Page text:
Parker Mediation has assisted families that employ this approach. If you would like more information about the nesting experience, contact us at 508 795 0200.
For additional information you can check out KidsStay.org.
Getting divorced is like climbing a mountain. You have to take one step at a time. The challenge of divorce, like climbing a mountain, is you cannot see what is on the other side until you reach the top. Often times it seems the peak is too high to reach or exhaustion clouds the mind making it difficult to go on. Having a guide is often the best way to manage a challenging climb.
At Parker Mediation, we explain each step and prepare you for the next. Through a series of mediation sessions, couples work out solutions and formulate a plan for the future. This includes a parenting plan that not only creates a schedule for the children, but also develops a method for managing inevitable changes as the children age. The parties develop a financial plan that takes into account the present and future needs of the children.
The mediator helps you to anticipate the future, which allows for smoother transitions. No divorce plan is complete without making budgets and developing a financial plan to meet the current needs and future needs of the parties and any children. It is never too early to start saving for college expenses or planning for retirement. The rising cost of education, healthcare and the uncertainty over whether social security will be adequate support are prime examples why good financial planning is so important.
Teenage children sometimes become confused and present with difficult behavior. Parenting that previously worked may no longer manage difficult behaviors. During divorce, strategies that once helped seem to make things worse. Parenting through divorce presents unique challenges and concerns. Professionals can provide helpful information when co-parenting seems impossible.
Courts are often ill equipped to make important parenting decisions about adolescents. Some teenage children get what they want, even in cases where a professional Guardian Ad Litem makes specific recommendations. This may results in dramatic changes for a child who is undergoing multiple changes due to parental divorce and adolescence. Parents may better explore and understand the best interests of their child when mediators provide education and resources.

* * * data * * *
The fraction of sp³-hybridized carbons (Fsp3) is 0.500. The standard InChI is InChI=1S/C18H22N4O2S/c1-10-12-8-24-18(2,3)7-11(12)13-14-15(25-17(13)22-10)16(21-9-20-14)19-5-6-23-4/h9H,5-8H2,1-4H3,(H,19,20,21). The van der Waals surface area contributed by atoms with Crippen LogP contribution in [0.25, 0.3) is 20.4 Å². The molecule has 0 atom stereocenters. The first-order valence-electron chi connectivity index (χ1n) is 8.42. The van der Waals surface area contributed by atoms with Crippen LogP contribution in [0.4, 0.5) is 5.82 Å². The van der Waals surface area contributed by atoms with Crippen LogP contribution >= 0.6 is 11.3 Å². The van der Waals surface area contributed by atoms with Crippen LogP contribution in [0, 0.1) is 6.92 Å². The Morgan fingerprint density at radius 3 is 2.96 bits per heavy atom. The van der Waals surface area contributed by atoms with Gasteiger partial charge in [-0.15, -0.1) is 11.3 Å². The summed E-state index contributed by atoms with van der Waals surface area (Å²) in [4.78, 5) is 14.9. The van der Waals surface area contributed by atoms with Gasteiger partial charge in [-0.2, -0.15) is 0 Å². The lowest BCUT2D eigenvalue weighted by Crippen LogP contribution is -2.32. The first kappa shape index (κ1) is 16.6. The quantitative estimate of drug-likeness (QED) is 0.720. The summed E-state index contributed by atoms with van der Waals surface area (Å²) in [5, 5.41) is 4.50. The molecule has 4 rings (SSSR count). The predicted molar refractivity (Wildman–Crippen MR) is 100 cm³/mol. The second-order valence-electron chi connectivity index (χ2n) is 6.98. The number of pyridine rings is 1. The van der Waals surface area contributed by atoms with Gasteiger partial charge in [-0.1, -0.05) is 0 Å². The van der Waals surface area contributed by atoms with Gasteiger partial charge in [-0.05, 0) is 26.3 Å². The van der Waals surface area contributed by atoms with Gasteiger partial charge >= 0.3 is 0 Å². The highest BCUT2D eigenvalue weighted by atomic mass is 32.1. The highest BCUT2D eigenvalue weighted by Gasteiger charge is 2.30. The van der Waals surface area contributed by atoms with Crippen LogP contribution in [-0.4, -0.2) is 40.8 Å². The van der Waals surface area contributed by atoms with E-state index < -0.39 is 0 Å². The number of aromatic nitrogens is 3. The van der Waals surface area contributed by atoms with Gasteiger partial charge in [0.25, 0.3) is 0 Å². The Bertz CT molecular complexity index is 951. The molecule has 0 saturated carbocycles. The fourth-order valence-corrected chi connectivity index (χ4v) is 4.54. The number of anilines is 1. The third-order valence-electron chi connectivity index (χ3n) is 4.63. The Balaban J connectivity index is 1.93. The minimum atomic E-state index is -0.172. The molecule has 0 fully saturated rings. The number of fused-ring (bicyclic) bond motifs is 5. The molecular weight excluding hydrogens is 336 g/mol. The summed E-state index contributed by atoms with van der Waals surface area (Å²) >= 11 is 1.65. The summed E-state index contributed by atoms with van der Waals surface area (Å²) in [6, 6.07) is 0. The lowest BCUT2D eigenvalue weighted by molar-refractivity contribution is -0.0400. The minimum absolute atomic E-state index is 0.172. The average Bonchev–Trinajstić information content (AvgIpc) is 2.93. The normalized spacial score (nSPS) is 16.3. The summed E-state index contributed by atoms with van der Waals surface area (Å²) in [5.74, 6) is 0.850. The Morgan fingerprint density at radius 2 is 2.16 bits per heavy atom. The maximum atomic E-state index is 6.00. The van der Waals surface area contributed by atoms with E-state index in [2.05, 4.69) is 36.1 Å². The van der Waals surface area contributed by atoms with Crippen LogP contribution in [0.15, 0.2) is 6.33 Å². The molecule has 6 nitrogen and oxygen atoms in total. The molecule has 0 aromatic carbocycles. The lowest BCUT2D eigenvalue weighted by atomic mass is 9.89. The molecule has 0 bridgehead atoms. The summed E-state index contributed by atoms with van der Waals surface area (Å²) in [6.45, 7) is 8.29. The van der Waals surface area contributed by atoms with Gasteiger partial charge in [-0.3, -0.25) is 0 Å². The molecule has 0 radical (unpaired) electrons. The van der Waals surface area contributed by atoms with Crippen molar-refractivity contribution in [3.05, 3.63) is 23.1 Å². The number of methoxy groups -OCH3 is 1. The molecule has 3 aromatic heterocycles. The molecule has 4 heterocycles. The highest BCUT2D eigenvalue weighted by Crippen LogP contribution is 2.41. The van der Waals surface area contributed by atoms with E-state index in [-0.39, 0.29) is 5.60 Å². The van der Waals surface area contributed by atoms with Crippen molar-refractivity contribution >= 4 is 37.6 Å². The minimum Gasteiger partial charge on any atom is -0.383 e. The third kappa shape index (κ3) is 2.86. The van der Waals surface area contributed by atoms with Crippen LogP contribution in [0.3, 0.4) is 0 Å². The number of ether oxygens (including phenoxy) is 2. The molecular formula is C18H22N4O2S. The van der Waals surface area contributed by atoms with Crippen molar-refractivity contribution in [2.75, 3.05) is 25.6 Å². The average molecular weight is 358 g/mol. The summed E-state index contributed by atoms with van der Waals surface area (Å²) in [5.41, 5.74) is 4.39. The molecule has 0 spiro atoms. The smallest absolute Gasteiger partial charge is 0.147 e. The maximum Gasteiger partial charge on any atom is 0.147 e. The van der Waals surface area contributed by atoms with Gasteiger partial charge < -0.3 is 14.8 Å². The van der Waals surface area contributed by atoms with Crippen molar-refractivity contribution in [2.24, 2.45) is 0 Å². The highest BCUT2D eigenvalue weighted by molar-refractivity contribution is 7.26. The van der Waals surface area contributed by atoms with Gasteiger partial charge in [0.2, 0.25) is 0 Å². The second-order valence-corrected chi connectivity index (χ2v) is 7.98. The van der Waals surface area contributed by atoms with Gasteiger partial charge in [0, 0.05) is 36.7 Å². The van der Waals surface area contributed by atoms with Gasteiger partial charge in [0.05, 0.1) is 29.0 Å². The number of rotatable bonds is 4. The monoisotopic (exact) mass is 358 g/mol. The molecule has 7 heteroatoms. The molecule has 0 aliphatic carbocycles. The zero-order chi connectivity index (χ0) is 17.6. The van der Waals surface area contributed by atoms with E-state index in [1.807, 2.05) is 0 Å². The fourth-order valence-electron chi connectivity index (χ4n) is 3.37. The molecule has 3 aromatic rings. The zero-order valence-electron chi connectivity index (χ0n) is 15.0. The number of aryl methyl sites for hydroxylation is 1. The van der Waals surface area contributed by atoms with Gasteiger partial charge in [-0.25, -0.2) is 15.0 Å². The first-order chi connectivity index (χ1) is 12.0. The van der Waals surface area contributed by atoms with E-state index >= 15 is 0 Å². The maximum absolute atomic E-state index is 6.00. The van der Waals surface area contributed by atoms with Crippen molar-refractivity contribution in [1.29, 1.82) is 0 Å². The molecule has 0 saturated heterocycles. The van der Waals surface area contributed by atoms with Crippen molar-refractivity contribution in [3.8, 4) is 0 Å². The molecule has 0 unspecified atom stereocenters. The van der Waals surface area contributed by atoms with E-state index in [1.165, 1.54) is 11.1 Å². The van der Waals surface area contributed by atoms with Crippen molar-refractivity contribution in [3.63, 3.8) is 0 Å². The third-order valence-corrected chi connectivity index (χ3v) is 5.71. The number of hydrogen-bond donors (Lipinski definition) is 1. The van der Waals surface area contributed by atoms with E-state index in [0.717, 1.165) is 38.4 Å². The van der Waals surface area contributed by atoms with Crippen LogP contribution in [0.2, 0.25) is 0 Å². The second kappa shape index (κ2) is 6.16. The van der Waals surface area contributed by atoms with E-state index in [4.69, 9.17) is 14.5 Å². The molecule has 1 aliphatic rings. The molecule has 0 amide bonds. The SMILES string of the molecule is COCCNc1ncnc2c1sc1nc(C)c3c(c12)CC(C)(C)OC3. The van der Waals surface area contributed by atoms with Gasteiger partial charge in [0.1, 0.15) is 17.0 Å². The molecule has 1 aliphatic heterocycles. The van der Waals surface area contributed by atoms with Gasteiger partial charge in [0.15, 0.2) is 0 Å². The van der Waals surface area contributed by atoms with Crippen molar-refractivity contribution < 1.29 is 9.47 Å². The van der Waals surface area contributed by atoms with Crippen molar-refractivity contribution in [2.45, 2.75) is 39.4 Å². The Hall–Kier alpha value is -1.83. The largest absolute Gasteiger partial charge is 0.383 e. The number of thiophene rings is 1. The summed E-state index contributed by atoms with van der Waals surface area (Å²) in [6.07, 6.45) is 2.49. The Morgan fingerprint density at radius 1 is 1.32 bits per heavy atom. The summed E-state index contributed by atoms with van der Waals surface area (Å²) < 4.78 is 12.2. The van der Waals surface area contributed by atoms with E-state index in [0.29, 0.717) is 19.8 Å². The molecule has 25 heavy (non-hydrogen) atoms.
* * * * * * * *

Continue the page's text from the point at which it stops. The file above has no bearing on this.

Research in the area of development psychology is relevant to understanding what is in the best interests of our teenagers. Participants in mediation each share their belief systems about what is best for the adolescent in regards to parenting and living arrangements. Learning how to manage parental conflict, to minimize the harmful effects on the adolescent child, is a big factor in the child’s future success. Families struggling with adolescent issues will find better resolutions using mediation.
There will always be conflict; learning skills to manage opposition is a worthy task for all parents. Differences of opinion arise whether couples remain married or parent post-divorce. Finding solutions together provides a less stressful atmosphere for the child and the parents.
If you are filing for a divorce in Massachusetts, in which there are minor children, you are required to attend a Parent Education Program. Online parent education programs are not accepted in Massachusetts.